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Facebook Promotes Colin Stretch to GCMoves
Social networking giant Facebook named a new head of its legal department Thursday, promoting Colin Stretch from deputy GC to vice president and general counsel.
2013-06-21 05:30:44 PM
SAN FRANCISCO — Facebook has tapped deputy general counsel Colin Stretch to serve as its next top lawyer.
Stretch, a former partner at Kellogg Huber Hansen Todd Evans & Figel in Washington, D.C., will head up the legal and security departments starting July 5, taking the reins from outgoing general counsel Theodore Ullyot.
In recent weeks, Ullyot has been out in front as the company has sought to quell a firestorm over its alleged participation in the National Security Agency's PRISM program. But Stretch has put out his fair share of fires, too.
Since joining Facebook as deputy general counsel for product, regulatory and litigation, Stretch has shepherded the company through a series of high-profile legal challenges. He led negotiations with the Federal Trade Commission over data sharing, landing a settlement in 2011, and also notched an appellate victory in the battle with the Winklevoss twins. Outside the courtroom, he has been perched at the frontier of Facebook, leading the team that assesses the legal issues raised by new products.
"Colin has been an instrumental leader on the Facebook legal team and has earned the trust and confidence of management, the Board of Directors and our entire company," Sheryl Sandberg, Chief Operating Officer of Facebook, said in a statement. "We are very excited to have him as our new General Counsel."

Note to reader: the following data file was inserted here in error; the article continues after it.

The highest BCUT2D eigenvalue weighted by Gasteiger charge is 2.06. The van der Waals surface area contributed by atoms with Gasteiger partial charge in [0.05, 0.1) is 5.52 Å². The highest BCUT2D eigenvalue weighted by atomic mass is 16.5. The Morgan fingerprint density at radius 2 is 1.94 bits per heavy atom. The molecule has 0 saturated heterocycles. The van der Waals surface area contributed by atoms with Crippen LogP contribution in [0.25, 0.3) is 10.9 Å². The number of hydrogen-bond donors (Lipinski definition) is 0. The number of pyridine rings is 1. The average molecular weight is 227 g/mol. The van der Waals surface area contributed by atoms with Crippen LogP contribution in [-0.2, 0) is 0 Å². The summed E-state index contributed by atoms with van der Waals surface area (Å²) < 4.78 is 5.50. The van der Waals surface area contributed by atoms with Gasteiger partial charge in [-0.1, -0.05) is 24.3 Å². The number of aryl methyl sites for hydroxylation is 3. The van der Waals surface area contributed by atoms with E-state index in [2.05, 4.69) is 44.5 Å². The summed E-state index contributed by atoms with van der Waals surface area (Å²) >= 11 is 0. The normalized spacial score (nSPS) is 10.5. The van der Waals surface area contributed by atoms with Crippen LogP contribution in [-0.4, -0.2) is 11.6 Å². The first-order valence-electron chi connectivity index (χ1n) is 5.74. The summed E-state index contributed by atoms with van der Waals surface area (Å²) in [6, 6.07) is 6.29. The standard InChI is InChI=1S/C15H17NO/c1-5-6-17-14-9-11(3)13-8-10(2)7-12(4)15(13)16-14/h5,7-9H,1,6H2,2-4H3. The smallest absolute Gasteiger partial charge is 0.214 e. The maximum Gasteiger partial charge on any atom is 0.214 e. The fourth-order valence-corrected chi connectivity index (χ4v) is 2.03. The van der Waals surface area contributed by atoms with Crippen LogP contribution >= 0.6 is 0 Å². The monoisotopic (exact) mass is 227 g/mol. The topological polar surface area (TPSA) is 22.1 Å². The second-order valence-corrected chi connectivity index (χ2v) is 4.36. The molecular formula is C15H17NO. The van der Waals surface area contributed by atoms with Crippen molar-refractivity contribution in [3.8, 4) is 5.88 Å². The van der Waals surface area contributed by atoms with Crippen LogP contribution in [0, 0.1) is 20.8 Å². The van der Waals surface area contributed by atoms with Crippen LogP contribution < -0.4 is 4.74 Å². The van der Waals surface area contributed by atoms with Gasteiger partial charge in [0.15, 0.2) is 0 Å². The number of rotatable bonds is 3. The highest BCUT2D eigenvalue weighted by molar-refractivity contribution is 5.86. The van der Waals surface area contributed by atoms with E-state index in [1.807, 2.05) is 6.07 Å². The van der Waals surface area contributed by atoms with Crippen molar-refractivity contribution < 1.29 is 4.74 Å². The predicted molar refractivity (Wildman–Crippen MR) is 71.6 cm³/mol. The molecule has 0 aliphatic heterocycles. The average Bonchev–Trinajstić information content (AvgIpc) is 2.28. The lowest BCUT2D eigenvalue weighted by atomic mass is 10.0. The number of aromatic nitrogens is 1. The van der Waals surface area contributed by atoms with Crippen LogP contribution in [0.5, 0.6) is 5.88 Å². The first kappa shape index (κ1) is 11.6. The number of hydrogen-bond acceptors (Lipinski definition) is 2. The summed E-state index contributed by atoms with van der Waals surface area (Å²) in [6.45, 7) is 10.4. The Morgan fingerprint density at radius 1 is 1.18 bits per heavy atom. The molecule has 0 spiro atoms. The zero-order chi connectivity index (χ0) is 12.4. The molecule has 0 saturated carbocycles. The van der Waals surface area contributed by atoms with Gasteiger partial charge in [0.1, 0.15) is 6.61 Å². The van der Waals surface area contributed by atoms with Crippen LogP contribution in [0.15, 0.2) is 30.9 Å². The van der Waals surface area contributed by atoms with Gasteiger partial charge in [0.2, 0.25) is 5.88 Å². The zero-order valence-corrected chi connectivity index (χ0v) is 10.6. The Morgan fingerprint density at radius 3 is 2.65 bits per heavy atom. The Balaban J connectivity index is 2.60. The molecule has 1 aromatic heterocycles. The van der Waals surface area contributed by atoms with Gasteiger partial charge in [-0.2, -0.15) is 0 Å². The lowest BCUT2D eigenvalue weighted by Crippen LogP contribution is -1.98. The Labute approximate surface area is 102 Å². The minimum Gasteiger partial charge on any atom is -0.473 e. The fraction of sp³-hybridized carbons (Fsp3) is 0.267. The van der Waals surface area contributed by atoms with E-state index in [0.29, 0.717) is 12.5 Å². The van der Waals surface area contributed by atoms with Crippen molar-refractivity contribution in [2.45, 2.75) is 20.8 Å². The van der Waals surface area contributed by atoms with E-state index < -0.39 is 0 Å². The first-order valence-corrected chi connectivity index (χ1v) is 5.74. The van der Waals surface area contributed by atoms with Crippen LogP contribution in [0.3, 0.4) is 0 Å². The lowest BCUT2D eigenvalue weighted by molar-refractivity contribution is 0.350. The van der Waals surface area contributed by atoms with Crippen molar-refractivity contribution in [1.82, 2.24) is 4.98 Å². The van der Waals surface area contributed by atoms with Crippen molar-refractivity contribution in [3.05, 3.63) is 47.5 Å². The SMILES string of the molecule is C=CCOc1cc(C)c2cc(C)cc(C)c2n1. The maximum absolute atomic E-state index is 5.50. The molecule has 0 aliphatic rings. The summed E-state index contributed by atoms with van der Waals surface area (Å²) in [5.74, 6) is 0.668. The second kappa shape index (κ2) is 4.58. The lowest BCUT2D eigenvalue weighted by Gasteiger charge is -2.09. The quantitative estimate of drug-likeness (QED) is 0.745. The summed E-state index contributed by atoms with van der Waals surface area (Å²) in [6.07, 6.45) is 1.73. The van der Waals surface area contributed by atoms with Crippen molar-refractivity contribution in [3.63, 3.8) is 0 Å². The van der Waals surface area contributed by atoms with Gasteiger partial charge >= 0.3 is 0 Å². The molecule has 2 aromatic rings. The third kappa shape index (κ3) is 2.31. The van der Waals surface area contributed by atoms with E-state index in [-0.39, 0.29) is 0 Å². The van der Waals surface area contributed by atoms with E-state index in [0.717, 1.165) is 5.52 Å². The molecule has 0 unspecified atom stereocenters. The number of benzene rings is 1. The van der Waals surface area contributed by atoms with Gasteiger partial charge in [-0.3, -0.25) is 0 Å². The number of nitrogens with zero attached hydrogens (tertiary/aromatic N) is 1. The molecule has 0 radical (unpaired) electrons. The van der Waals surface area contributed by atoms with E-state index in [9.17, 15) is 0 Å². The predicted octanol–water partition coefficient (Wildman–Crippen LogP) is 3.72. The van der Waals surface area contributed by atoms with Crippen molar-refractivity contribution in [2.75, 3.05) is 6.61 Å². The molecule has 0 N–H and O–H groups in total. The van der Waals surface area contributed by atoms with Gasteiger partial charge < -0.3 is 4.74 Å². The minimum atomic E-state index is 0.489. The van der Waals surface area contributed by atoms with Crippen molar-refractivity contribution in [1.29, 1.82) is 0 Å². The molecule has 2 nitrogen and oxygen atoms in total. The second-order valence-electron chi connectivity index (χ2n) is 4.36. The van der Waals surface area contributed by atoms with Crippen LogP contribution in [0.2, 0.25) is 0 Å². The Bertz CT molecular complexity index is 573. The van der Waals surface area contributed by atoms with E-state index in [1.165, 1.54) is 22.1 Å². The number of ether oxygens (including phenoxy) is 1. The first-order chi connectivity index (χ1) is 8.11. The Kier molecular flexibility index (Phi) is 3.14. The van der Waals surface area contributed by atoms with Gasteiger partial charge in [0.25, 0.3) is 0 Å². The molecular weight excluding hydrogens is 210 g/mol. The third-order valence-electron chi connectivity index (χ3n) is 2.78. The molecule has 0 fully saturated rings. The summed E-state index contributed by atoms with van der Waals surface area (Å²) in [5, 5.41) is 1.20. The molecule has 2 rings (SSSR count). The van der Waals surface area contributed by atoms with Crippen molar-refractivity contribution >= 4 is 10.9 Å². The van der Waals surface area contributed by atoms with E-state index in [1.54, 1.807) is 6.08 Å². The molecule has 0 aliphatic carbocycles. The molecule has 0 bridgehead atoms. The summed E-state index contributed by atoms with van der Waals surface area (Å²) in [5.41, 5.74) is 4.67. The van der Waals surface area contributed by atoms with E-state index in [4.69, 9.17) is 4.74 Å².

Stretch, 44, echoed the excitement about his appointment.
"Helping advance Facebook's mission of connecting the world is at the center of our team's work, and I look forward to the opportunity this new role represents," he said in a statement. "This is an extremely talented group of lawyers, and an awesome responsibility. I can't wait to get started." A company spokesman said that Ullyot and Stretch were not immediately available for comment Thursday evening.
Stretch looks a lot like his predecessor. A pair of Washington-trained lawyers with roots in the Bay Area, Ullyot and Stretch both clerked at the U.S. Supreme Court — Ullyot for Justice Antonin Scalia and Stretch for Justice Stephen Breyer. Ullyot recruited Stretch, an old friend, about two years into his tenure as general counsel, and is said to have had a hand in his successor's selection.
"He's cut from the same cloth as Ted in many ways," said Major, Lindsey & Africa's Robert Major, who handled the search that resulted in Ullyot's selection.
Stretch posted a video on Instagram Thursday that captured the pair's chemistry. Ullyot approaches Stretch to congratulate him on his selection as general counsel, and Stretch thanks him graciously.
"Just do me one favor," Ullyot says in the video. "Don't screw it up."
"When's your last day again?" Stretch asks.
Comedy aside, legal watchers predict that Stretch's selection will make for a smooth transition. Orrick litigation partner Neel Chatterjee — who collaborated with Stretch on dozens of matters, included the Winklevoss suit — thinks the company has found the right general counsel in Stretch.